Quantitative MRI demonstrated similar peri-implant edema volumes in the control (buffer on an ACS) and normal-dose rhBMP-2 groups. Higher doses resulted in increased edema volume. Edema decreased significantly from two to seven days. Similar capillary densities were observed in all rhBMP-2 groups at two days, and there was dose-dependent increased ossification at seven days. Compared with the rhBMP-2 injection, implantation of the rhBMP-2/ACS resulted in increased edema. This edematous response was transient in all groups. Minimal or no ossification occurred after the rhBMP-2 injections.


Transient peri-implant soft-tissue edema occurred in a dose-dependent manner following implantation of rhBMP-2/ACS in this rat model. The normal dose of rhBMP-2/ACS produced edema similar to that in the controls. Finally, rhBMP-2 solutions injected directly into muscle resulted in minimal soft-tissue edema.

Clinical Relevance: 

This animal study demonstrates a dose-dependent effect of rhBMP-2 on peri-implant soft-tissue edema. Even though the response is transient, these data show the importance of using an appropriate rhBMP-2 dose to limit local soft-tissue edema. Controlled studies are needed to examine the appropriate rhBMP-2 dose for various clinical applications.

Figures in this Article
    Sign In to Your Personal ProfileSign In To Access Full Content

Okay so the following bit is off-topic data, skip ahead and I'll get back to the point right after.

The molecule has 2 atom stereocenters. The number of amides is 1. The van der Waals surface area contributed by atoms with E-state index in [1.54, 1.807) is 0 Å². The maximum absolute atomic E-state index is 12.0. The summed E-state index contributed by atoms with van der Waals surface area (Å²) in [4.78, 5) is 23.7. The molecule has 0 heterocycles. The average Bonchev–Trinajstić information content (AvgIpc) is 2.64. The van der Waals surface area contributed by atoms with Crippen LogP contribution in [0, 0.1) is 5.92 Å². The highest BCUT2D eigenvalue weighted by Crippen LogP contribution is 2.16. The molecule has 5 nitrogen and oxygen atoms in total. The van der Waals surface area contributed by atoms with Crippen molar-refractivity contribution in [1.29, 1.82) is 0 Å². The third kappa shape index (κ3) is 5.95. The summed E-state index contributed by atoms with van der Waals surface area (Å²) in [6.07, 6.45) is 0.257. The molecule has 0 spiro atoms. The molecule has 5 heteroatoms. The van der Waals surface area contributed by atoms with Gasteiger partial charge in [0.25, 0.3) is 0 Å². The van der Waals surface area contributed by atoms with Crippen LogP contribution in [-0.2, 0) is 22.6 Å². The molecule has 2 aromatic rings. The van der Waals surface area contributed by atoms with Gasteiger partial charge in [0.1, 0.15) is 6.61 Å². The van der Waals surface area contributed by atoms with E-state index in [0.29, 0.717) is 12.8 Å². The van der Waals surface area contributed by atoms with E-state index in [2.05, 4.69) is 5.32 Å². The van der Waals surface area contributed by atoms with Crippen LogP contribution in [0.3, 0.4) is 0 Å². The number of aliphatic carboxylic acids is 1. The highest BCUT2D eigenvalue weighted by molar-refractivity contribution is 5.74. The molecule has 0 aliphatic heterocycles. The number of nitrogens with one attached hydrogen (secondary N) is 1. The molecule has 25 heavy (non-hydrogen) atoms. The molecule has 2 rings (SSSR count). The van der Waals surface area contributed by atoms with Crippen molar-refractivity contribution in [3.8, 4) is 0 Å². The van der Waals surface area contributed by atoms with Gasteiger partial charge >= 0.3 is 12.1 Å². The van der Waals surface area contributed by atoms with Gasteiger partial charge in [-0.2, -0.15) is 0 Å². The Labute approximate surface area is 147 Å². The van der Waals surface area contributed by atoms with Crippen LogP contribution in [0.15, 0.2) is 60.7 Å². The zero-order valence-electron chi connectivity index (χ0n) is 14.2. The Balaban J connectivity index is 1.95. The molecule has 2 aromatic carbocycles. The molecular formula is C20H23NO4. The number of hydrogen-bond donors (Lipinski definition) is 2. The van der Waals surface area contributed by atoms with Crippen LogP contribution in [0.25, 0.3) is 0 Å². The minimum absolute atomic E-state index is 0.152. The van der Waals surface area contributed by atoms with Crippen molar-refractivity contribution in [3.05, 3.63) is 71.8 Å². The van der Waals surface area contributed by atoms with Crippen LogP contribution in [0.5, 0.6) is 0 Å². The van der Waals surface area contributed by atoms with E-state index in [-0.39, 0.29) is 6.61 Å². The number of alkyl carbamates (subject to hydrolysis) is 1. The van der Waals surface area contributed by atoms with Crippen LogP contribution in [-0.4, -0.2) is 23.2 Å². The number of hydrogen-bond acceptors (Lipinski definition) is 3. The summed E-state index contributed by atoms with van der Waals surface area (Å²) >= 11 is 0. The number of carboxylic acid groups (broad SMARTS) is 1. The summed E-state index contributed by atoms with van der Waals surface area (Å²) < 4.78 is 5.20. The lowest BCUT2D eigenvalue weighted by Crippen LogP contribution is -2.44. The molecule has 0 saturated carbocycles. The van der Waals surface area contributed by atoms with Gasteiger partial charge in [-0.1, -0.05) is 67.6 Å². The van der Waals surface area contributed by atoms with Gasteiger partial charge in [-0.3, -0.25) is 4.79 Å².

Not a Subscriber?
    Get online access for 30 days for $35
    New to JBJS?
    Sign up for a full subscription to both the print and online editions
    Register for a FREE limited account to get full access to all CME activities, to comment on public articles, or to sign up for alerts.
    Register for a FREE limited account to get full access to all CME activities
    Have a subscription to the print edition?
    Current subscribers to The Journal of Bone & Joint Surgery in either the print or quarterly DVD formats receive free online access to JBJS.org.
    Forgot your password?
    Enter your username and email address. We'll send you a reminder to the email address on record.

    Forgot your username or need assistance? Please contact customer service at subs@jbjs.org. If your access is provided
    by your institution, please contact you librarian or administrator for username and password information. Institutional
    administrators, to reset your institution's master username or password, please contact subs@jbjs.org


    Accreditation Statement
    These activities have been planned and implemented in accordance with the Essential Areas and policies of the Accreditation Council for Continuing Medical Education (ACCME) through the joint sponsorship of the American Academy of Orthopaedic Surgeons and The Journal of Bone and Joint Surgery, Inc. The American Academy of Orthopaedic Surgeons is accredited by the ACCME to provide continuing medical education for physicians.
    CME Activities Associated with This Article
    Submit a Comment
    Please read the other comments before you post yours. Contributors must reveal any conflict of interest.
    Comments are moderated and will appear on the site at the discretion of JBJS editorial staff.

    * = Required Field
    (if multiple authors, separate names by comma)
    Example: John Doe

    Related Content
    The Journal of Bone & Joint Surgery
    JBJS Case Connector
    Topic Collections
    Related Audio and Videos
    Clinical Trials
    Readers of This Also Read...
    JBJS Jobs
    WY - Memorial Hospital of Sweetwater County
    MA - The University of Massachusetts Medical School